The American Coaching Academy recently sent a message to its coaches about the usefulness of visualization in basketball. As an example, they quoted a 2004 study that found visualizing free throw shooting was nearly as effective as actual practice!
“The (visualization group) improved by 23% WITHOUT TOUCHING A BASKETBALL,” they said, as compared to a 24% improvement for the group who practiced free throws for a month.
So here are a few tips on how to use visualization to help your performance. Other studies also found visualization can help with reducing performance anxiety, even for recreational players. So give it a try, and let us know how it works for you!
“Put simply, visualization is the process of putting an image in your mind,” the American Coaching Academy said.
Here are some tips for anyone wanting to try this technique out, paraphrased from the American Coaching Academy:
- Focus on a difficulty you are having, and then visualize succeeding. This can be a skill, or anxiety, or anything keeping you from your best performance. Then practice! Spend 10 minutes working on visualization exercises at least once per week.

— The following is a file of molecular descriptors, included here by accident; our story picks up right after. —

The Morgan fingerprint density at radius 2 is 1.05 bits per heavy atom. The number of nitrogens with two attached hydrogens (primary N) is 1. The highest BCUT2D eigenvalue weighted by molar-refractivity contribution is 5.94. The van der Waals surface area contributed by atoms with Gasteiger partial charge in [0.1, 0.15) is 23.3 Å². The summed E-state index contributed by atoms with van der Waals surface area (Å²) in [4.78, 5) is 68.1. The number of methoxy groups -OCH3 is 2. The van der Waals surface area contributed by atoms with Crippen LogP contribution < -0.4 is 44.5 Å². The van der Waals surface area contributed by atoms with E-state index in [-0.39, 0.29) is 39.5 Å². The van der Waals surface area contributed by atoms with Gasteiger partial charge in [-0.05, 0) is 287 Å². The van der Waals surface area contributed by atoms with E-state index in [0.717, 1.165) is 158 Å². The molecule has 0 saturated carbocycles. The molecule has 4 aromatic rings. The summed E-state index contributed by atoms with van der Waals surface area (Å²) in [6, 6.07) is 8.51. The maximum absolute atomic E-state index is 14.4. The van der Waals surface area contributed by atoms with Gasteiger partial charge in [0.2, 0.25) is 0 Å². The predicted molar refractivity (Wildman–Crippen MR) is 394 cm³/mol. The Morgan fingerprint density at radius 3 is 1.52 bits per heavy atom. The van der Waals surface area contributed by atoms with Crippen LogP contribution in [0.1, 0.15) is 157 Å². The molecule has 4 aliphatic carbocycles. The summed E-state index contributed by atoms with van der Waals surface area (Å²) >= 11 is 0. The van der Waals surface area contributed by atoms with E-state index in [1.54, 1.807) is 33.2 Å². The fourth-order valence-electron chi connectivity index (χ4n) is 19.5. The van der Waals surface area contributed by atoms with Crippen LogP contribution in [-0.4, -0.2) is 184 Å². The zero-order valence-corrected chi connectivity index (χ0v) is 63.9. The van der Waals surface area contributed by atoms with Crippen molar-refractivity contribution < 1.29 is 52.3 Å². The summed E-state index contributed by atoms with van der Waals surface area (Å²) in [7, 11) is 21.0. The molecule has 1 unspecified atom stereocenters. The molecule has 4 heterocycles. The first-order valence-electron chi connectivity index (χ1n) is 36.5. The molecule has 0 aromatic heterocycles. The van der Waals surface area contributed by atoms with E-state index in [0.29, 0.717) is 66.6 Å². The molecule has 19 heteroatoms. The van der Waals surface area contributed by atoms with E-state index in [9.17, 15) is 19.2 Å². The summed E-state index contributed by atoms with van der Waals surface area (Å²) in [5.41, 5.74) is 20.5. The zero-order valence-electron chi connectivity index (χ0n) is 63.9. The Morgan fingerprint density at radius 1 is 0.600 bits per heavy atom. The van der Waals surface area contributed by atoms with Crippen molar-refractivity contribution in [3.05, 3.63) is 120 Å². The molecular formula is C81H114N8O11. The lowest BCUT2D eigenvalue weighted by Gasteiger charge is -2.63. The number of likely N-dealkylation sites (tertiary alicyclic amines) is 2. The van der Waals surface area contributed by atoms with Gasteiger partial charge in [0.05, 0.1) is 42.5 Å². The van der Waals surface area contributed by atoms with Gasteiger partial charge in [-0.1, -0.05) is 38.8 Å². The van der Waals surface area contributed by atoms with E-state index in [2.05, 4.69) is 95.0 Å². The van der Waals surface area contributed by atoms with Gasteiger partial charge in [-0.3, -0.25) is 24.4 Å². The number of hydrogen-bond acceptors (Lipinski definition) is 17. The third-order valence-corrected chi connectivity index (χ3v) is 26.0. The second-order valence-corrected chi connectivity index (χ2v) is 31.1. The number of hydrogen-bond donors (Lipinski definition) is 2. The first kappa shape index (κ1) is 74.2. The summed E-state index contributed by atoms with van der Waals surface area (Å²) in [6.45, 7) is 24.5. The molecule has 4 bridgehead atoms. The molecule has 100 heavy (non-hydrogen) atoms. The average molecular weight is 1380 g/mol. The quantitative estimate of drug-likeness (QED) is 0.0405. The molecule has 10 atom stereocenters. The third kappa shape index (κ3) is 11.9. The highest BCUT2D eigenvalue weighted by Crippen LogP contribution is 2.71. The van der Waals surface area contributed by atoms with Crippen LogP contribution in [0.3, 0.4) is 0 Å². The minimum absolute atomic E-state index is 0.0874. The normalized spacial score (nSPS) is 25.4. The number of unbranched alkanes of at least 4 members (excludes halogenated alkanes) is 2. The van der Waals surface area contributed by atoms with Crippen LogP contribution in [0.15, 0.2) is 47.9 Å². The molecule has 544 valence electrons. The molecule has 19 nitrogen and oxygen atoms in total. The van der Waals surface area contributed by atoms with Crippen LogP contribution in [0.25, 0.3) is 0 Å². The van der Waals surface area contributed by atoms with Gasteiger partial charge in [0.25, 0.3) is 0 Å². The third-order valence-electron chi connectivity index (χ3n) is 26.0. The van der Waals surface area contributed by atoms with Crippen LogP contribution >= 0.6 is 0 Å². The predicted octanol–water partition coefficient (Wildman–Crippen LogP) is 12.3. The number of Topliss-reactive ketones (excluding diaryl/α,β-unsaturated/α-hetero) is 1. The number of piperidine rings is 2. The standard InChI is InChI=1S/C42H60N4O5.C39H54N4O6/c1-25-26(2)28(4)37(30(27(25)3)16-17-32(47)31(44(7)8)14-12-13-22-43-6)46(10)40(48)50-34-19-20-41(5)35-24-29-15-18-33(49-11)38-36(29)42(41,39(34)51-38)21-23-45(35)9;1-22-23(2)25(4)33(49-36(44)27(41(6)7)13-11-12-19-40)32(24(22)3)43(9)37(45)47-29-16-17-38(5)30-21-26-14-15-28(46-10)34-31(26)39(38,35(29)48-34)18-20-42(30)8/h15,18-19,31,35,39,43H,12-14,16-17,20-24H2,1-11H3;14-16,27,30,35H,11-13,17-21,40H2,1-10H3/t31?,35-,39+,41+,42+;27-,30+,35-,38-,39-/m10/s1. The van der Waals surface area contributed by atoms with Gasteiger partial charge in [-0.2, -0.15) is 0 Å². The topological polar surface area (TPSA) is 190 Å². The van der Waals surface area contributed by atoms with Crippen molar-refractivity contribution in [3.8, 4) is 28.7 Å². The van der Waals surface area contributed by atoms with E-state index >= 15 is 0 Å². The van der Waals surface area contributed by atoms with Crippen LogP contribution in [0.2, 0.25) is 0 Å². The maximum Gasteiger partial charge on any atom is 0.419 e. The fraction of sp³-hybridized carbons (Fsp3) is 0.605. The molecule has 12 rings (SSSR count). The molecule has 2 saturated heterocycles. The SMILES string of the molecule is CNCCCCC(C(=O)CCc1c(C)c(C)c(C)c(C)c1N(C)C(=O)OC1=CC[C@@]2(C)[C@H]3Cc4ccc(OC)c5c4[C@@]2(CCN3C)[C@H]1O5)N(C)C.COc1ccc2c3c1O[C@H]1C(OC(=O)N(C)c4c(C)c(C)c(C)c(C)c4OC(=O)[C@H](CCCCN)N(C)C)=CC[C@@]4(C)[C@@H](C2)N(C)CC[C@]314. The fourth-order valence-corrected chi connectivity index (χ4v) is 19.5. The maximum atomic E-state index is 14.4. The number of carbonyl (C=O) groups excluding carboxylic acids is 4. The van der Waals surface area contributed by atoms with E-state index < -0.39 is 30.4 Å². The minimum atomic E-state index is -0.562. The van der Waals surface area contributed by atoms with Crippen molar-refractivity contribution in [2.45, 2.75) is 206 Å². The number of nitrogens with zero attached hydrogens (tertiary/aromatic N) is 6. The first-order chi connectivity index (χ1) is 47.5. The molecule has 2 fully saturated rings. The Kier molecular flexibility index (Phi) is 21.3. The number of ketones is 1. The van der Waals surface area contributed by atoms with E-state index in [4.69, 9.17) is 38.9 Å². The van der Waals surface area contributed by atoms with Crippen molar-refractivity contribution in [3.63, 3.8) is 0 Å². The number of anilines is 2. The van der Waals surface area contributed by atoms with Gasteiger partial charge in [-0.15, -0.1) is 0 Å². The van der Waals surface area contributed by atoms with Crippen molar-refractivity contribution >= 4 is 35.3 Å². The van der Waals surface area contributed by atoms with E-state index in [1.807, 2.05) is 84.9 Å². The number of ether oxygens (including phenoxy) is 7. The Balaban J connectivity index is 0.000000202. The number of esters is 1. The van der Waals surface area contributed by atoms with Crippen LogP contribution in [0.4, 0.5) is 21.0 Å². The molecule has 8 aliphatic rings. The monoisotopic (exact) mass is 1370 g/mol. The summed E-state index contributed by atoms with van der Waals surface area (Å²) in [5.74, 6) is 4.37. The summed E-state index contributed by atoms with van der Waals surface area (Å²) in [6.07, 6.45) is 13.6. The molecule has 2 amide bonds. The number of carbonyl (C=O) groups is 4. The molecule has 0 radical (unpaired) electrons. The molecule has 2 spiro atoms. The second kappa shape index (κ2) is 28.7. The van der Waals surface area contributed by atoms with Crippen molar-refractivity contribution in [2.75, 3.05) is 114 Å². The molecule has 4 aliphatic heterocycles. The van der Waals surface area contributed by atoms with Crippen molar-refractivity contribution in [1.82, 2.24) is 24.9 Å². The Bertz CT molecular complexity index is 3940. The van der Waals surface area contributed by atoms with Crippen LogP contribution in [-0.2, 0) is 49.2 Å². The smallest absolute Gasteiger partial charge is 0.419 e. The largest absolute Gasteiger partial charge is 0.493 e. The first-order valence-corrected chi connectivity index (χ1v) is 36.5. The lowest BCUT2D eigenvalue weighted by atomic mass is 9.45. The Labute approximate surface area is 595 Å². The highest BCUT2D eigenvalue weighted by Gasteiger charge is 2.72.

- Make a vivid image, including as many sensory details as possible. That means not just picturing the scenario, but imagining the smell, the feel, sound and feeling of that most challenging moment for you.
- Make the image steady. Your mind will want to change the scenario or get distracted. If you have to, spend less time the first few tries but make the image and the story very consistent and try to stay focused, then lengthen the time.
- Adapt the image as your challenges change. Check in with yourself each week and decide if you still need to work on the same scenario as last week, or if you overcame that challenge and are ready for a new one. Keep your visualization up to date with your needs, that will also keep you from getting bored!